I think you typed that backwards - hi compression engines need premium, or they will knock

running lean will make the engine knock, and premium will make a normal engine lean

it could also be the timing is not advancing correctly, that would make the engine balk, knock and generally run like crap.
The bike was still feeling a bit off at 2 turns out on the mixture screws. Then i dialed it out another quater turn and noticed much improvement but started noticing the noise now that the bike is running smoother. I'm wonder if I turn the screws out another quarter turn (for a total of 2 and a half turns out), if it will help at all since it still might be a bit leanish?

My slender fingers are able to reach in and adjust the carb mixture screw without having to take the carbs out, using a flat heat bit.
 

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You know, i wonder how many others have this subtle knocking and don't know it cause of their loud exhaust....maybe i should change my stock exhaust so i don't hear any of these noises anymore hahah
I have cobra exhaust and turn the mp3 player up. I am old and 1/2 deaf anyway.
 

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Discussion Starter #17
Okay question: improper spark plug torque can lead to pre-ignition. I've never used a torque wrench for spark plugs so i just went finger tight, then a quarter turn. BUT there's a crush washer in there.. so everytime i take the plugs out to check them, and put them back in, the washer gets smaller and smaller, and the plug gets deeper and deeper.

My question is this: Do you use a torque wrench before the crush washer is crushed? Or do you tighten the plug past the crush washer resistance, and THEN use proper torque (Which in this case is 14.5 foot lbs)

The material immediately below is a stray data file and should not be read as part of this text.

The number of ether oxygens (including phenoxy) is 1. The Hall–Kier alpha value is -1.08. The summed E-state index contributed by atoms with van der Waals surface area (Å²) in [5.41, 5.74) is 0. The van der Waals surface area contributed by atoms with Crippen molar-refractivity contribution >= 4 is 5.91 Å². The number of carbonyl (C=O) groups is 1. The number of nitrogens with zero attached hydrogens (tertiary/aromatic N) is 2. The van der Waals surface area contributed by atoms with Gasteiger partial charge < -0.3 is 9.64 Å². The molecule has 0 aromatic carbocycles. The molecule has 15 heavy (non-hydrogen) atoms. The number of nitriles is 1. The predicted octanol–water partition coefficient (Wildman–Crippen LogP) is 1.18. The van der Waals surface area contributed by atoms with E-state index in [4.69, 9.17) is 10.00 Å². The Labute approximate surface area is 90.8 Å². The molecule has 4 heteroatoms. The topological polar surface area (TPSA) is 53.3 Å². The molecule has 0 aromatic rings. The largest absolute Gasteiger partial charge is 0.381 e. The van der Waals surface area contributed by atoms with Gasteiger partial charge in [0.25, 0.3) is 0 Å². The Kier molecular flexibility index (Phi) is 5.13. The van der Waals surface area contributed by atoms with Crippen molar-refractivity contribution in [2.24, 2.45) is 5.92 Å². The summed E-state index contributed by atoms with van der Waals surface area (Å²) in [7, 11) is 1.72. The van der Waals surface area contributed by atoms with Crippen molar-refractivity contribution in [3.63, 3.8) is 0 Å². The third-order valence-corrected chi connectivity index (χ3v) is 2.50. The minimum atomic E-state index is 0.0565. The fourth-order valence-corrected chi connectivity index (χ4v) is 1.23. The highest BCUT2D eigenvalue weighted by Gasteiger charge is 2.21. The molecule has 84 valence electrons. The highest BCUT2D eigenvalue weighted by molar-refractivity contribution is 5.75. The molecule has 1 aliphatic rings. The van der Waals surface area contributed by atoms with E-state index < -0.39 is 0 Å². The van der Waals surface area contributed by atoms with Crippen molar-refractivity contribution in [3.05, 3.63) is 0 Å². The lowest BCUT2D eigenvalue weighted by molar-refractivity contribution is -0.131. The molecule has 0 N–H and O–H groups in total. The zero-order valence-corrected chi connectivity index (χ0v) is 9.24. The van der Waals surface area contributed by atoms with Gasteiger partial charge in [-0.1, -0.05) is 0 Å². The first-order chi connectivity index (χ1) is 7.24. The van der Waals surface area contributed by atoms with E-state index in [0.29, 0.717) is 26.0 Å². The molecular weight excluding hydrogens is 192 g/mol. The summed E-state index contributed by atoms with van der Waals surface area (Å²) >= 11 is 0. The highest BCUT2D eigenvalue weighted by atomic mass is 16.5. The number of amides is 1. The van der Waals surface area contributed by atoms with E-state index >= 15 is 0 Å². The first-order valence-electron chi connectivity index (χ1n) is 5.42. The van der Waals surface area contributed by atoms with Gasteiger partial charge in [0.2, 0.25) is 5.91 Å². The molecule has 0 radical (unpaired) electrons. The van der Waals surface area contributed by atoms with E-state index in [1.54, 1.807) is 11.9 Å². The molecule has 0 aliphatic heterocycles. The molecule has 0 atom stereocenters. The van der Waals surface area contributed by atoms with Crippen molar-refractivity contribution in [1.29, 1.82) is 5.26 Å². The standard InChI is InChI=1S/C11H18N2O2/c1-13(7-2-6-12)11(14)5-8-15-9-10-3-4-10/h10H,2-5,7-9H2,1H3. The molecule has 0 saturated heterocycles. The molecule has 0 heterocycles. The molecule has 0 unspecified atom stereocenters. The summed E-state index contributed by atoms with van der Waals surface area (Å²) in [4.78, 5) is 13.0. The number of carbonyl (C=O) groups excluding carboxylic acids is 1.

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dont use any kind of lube or anti-seize on the spark pug threads

set the wrench to 14.5 ft-bs, tighten the plug till the wrench clicks and stop

if you have a beam type torque wrench stop when it gets to 14.5
 

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Discussion Starter #19
dont use any kind of lube or anti-seize on the spark pug threads

set the wrench to 14.5 ft-bs, tighten the plug till the wrench clicks and stop

if you have a beam type torque wrench stop when it gets to 14.5
So do i start the torque process before the crush washer is crushed? or do i tighten and crush the crush washer and then torque it to spec?

Again, keep in mind that the crush washer is thick enough to change how close/how far away the plug gap is. And if my engine is suffering from pre-ignition from the plug being too close, then it could be because i keep crushing the crush washer everytime i re-insert my plugs after checking them.
 

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So do i start the torque process before the crush washer is crushed? or do i tighten and crush the crush washer and then torque it to spec?

Again, keep in mind that the crush washer is thick enough to change how close/how far away the plug gap is. And if my engine is suffering from pre-ignition from the plug being too close, then it could be because i keep crushing the crush washer everytime i re-insert my plugs after checking them.
The small distance you are talking about will not make a difference, just torque to spec.